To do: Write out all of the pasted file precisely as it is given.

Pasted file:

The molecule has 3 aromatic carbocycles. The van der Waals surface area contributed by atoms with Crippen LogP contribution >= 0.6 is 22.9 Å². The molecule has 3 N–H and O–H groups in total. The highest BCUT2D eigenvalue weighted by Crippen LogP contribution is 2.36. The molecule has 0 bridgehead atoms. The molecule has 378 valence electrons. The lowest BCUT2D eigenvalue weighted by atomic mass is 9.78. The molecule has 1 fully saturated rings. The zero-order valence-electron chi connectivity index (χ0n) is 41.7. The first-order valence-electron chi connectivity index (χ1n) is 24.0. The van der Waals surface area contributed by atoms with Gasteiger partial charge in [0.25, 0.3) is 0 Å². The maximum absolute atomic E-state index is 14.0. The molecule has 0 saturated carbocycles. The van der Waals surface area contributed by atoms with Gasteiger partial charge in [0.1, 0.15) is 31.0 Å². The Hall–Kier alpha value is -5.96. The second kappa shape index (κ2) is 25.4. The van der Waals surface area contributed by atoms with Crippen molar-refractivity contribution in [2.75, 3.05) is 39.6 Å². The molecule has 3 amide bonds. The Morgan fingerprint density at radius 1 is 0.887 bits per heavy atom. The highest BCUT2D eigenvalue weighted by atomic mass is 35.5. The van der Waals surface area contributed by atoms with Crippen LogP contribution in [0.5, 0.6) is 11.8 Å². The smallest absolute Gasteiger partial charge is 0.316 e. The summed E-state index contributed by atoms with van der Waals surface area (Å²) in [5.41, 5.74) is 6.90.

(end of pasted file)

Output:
The molecule has 3 aromatic carbocycles. The van der Waals surface area contributed by atoms with Crippen LogP contribution >= 0.6 is 22.9 Å². The molecule has 3 N–H and O–H groups in total. The highest BCUT2D eigenvalue weighted by Crippen LogP contribution is 2.36. The molecule has 0 bridgehead atoms. The molecule has 378 valence electrons. The lowest BCUT2D eigenvalue weighted by atomic mass is 9.78. The molecule has 1 fully saturated rings. The zero-order valence-electron chi connectivity index (χ0n) is 41.7. The first-order valence-electron chi connectivity index (χ1n) is 24.0. The van der Waals surface area contributed by atoms with Gasteiger partial charge in [0.25, 0.3) is 0 Å². The maximum absolute atomic E-state index is 14.0. The molecule has 0 saturated carbocycles. The van der Waals surface area contributed by atoms with Gasteiger partial charge in [0.1, 0.15) is 31.0 Å². The Hall–Kier alpha value is -5.96. The second kappa shape index (κ2) is 25.4. The van der Waals surface area contributed by atoms with Crippen molar-refractivity contribution in [2.75, 3.05) is 39.6 Å². The molecule has 3 amide bonds. The Morgan fingerprint density at radius 1 is 0.887 bits per heavy atom. The highest BCUT2D eigenvalue weighted by atomic mass is 35.5. The van der Waals surface area contributed by atoms with Crippen LogP contribution in [0.5, 0.6) is 11.8 Å². The smallest absolute Gasteiger partial charge is 0.316 e. The summed E-state index contributed by atoms with van der Waals surface area (Å²) in [5.41, 5.74) is 6.90.